The swarming body (swarm intelligence) Termino usado por Pierre Boulez para la conducción de orquestas.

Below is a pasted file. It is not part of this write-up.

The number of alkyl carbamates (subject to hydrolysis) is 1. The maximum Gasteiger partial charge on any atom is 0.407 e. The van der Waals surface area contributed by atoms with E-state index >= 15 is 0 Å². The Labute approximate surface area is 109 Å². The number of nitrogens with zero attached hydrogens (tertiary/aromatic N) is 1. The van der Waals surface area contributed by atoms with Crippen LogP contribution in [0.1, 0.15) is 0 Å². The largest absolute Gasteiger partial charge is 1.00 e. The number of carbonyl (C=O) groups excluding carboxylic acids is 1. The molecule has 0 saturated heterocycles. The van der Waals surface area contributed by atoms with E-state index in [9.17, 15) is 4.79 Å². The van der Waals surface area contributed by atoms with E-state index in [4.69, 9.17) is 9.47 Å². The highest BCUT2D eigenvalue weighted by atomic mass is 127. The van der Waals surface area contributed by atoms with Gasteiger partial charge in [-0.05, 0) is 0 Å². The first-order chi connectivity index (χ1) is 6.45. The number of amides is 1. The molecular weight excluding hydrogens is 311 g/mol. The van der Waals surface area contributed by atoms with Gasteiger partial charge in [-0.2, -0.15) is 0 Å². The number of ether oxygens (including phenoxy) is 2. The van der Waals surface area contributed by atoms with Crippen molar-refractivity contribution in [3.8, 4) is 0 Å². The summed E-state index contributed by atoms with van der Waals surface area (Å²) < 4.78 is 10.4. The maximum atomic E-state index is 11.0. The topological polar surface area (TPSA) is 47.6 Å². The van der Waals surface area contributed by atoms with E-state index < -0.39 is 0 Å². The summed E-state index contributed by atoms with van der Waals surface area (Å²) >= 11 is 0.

By Jesper Hoffmeyer Paper presented at the 5th IASS congress in Berkeley, June 1995. In Irmengard Rauch and Gerald F. Carr (eds.): Semiotics Around the World. Proceedings of the Fifth Congress of the International Association for Semiotic Studies. Berkeley 1994. Berlin/New York: Mouton de Gruyter 1997, pp. 937940. In the fifties the French biologist P.-P. Grassé made a semiotically very interesting analysis of nest construction in termites (Grassé 1959). This work may be taken as a nice illustration of a general phenomeneon in the life sphere which I have termed semetic interaction (from Greek: semeion = sign, etos= habit): Semetic interaction refers to the tendency of living systems to make signs based on any persistent regularity: Wherever there has developed a habit there will also exist an organism for whom this habit has become a sign. When termites initiated nest constructing the following sequence of events was observed by Grassé: First, hundreds of termites move around at random, while they exhibit a peculiar habit of dropping small pellets of masticated earth in places which are elevated a little bit from the ground. In spite of the disorganised character of this activity, it results in the formation of small heaps of salivated earth-pellets. Second, these heaps of earth-pellets are interpreted by the termites as a sign to release a new habit. Every time a termite meets a heap it energetically starts building earth-pellets on the top of it. The effect of this activity will soon be the formation of a vertical column. The activity stops when the column has reached a certain species-specific height. Third, if the column has no immediate neighbours the termites completely stop bothering about it. But if in an adequate distance there are one or more other columns, a third habit is released. The termites climb the columns and start building in a sloping direction towards the neighbouring column. In this way the columns become connected with arches. Grassé introduced the term stigmergie `incite to work' for this kind of